Police Officer Fired for Not Shooting Suspect Suing City of Weirton
WEIRTON – A lawsuit is set to be filed against the city in connection with the 2016 termination of former police officer Stephen Mader.
The American Civil Liberties Union of West Virginia and Pittsburgh attorney Timothy P. O’Brien announced their intention to file a wrongful termination lawsuit against the city related to the June 2016 firing of Mader.
A copy of the lawsuit attached to a news release indicated it would be filed today in U.S. District Court in Wheeling.
Mader was among Weirton police who responded to a domestic incident in the city in May 2016, which resulted in the shooting death of Ronald D. “R.J.” Williams Jr. of Pittsburgh. Williams was armed at the time of the shooting, though reports indicate his weapon was not loaded.
Mader has said his termination was connected to the shooting. Mader said he was first on the scene for the call, noting he did not shoot Williams and instead was attempting to de-escalate the situation.
“The City of Weirton’s decision to fire officer Mader because he chose not to shoot and kill a fellow citizen – when he believed that he should not use such force — not only violates the Constitution, common sense and public policy but incredibly punishes restraint when given the tragic, and, far too frequent unnecessary use of deadly force,” O’Brien said. “Such restraint should be praised not penalized.”
Other Weirton police officers who arrived while Mader was talking with Williams shot and killed him. The officer who fired the shot was cleared in the shooting.
Joseph Cohen, executive director of the ACLU of West Virginia, said Mader did what police officers should do by attempting to de-escalate the situation.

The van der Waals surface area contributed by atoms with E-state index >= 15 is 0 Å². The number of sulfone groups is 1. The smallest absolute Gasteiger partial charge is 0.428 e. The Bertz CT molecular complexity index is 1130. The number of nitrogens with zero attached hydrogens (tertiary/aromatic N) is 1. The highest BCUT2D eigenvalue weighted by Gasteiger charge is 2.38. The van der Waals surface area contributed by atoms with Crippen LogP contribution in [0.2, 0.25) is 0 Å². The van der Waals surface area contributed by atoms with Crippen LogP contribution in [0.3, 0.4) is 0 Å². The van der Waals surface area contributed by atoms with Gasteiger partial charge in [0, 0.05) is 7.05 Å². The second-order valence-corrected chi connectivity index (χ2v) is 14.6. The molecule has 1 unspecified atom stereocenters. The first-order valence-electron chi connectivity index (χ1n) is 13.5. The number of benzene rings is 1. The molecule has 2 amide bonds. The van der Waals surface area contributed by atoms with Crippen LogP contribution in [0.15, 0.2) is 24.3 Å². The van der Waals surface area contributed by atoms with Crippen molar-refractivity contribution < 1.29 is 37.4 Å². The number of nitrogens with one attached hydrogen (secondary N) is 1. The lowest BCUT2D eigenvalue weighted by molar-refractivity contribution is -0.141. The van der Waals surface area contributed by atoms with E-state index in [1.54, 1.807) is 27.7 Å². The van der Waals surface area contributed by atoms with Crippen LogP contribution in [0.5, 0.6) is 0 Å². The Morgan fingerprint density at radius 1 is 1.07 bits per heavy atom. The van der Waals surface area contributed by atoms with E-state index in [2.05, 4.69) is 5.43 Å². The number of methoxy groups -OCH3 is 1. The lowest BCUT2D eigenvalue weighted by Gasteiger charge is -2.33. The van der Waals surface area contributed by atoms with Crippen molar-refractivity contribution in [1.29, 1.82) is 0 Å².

“The Weirton Police Department, like so many others in West Virginia, needs training to appropriately engage with people, to fight the implicit biases that infect our society, and to make de-escalation a primary goal,” Cohen said.
Cohen also said the city “engaged in a campaign to harass Mader and tarnish his reputation,” claiming officials made false statements during a September 2016 press conference, sent profanity-laced text messages and spread misinformation about him.
Weirton City Manager Travis Blosser said this morning he could not respond to the lawsuit as the city had yet to be notified of any filing.
“Going forward, the lawsuit will be reviewed by legal counsel if and when it is filed,” Blosser said, noting a response from the city would come at a later date.
Mader had been sworn in as a probationary police officer with the city in July 2015. According to the information provided by the ACLU, Mader also is a retired U.S. Marine, with service in Afghanistan.
The shooting incident, and Williams’ death, were investigated by the West Virginia State Police.
The ACLU and O’Brien are requesting a jury trial, according to a copy of the legal filing provided to media.